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What Is an Entire Contract?

By Alex Newth
Updated May 16, 2024
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An entire contract, also known as an indivisible contract, means every part of a contract must be agreed upon as a whole, and no parts can be taken out or changed. Parties using an entire contract must perform their duties before asking other parties to perform duties, and the contract may end if parties cannot do their part. Many contracts are formed between two or more parties via conversations and agreements that are not written into the contract. While some contracts allow this, the entire contract deems all outside communication invalid. This contract has many uses, including in construction and insurance.

A contract comes with a variety of clauses, responsibilities and tasks that must be performed for the contract to be satisfied. If one or more parties dislike a part of a contract after it is signed, then it normally can be modified or deleted — if everyone agrees on the change. With an entire contract, this is impossible. Each part of the contract must be maintained as a whole.

Parties that enter into a contract usually have one or more duties to fulfill, and all the parties must do their part according to the contract’s rules. With an entire contract, parties cannot ask other parties to perform duties unless they themselves have done their part. For example, if the contract specifies that someone must pay another party by a certain month if that party performs its duty, but the duty is not complete, the party cannot pressure the client to pay. Any party can halt its responsibilities if other parties are not completing their own responsibilities.

When a contract is being written up, parties usually talk to one another beforehand and may enter into verbal agreements. These agreements are typically not written into the contract, because all parties have agreed to the verbal terms and it takes time to change the contract. An entire contract does not recognize verbal agreements, only what is written in the contract itself. This means verbal agreements do not have to be satisfied, nor can they be brought up in legal proceedings.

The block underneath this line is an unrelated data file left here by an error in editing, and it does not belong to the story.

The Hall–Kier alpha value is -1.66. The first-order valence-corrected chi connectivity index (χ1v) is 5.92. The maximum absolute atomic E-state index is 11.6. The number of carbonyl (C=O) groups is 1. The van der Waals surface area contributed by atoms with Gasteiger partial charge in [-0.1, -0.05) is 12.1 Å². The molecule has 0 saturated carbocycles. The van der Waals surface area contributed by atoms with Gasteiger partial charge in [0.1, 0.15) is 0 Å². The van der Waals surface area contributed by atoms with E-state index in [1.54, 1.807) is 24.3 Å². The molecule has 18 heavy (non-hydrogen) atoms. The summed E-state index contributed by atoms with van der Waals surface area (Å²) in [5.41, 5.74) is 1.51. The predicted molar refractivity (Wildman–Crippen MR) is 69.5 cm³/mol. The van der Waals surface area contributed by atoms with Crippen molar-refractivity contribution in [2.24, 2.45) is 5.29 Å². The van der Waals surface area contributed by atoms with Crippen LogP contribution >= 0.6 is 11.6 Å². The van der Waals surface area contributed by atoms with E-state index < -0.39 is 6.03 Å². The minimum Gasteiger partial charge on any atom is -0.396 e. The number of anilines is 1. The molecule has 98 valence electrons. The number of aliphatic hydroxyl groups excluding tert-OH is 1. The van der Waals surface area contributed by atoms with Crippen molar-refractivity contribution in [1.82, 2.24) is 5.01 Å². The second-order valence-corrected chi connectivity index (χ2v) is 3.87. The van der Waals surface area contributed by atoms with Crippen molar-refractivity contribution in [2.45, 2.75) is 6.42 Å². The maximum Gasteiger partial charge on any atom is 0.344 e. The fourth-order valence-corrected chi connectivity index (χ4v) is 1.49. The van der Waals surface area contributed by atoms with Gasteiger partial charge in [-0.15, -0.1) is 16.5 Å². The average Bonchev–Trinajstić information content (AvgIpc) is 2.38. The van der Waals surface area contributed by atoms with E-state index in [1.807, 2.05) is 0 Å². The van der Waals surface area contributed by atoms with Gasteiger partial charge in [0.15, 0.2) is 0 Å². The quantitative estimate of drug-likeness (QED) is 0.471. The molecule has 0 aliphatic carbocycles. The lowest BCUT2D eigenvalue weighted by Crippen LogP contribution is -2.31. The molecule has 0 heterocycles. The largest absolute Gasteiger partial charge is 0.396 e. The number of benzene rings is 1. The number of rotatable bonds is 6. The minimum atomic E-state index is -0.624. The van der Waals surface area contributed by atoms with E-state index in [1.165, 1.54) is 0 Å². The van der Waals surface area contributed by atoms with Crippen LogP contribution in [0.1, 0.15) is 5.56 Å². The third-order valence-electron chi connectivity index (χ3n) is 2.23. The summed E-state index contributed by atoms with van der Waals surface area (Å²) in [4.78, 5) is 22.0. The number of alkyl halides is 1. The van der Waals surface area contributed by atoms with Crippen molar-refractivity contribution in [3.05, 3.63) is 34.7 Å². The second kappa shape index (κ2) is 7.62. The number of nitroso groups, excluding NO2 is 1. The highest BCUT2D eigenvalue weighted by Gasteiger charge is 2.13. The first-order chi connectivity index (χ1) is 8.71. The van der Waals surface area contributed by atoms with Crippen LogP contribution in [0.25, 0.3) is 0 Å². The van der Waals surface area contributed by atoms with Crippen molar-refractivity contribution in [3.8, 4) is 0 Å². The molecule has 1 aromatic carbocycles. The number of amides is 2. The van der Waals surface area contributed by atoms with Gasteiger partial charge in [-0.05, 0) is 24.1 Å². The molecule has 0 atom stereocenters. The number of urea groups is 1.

The entire contract clause is not limited to any one industry or use; it can be used in nearly any type of contract. This is typically used in construction, insurance and entertainment. Parties usually like this contract because it keeps them from having to pay or perform duties unless the other parties also are performing their duties.

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Discussion Comments
By Terrificli — On May 14, 2014

@Markerrag -- true, but would an entire contract even be possible in your scenario? What if Neil has to raise his price because the price of paint went up after the contract was signed? That is a very likely scenario and one that cannot be dealt with under an entire contract.

Typical contracts are still used because they allow for such contingencies.

By Markerrag — On May 14, 2014

This should be the preferred form of contract when it is possible to use it. Why? Think of a contract that can be amended with the agreement of the parties and the problems that can cause when one party has more leverage than the other.

For example, say Neil and Bob enter into a contract through which Neil agrees to paint Bob's house for $2,000 within a week. Bob is obliged to pay Neil $1,000 at the start of the contract and $1,000 when the job is finished. The house is to be painted in one week.

Neil informs Bob he wants to amend the contract so the house will be painted in two weeks. Bob doesn't like that arrangement, but he feels obliged to agree to the amendment. If he doesn't, he knows that he will have to negotiate a contract with some other painter and, perhaps, sue Neil for breach of contract and try to get the $1,000 back.

The parties are never at odds over such details in an entire contract. Everyone knows that their rights and obligations are, know that they cannot be changed and are compelled to complete the contract on the terms set out in it.

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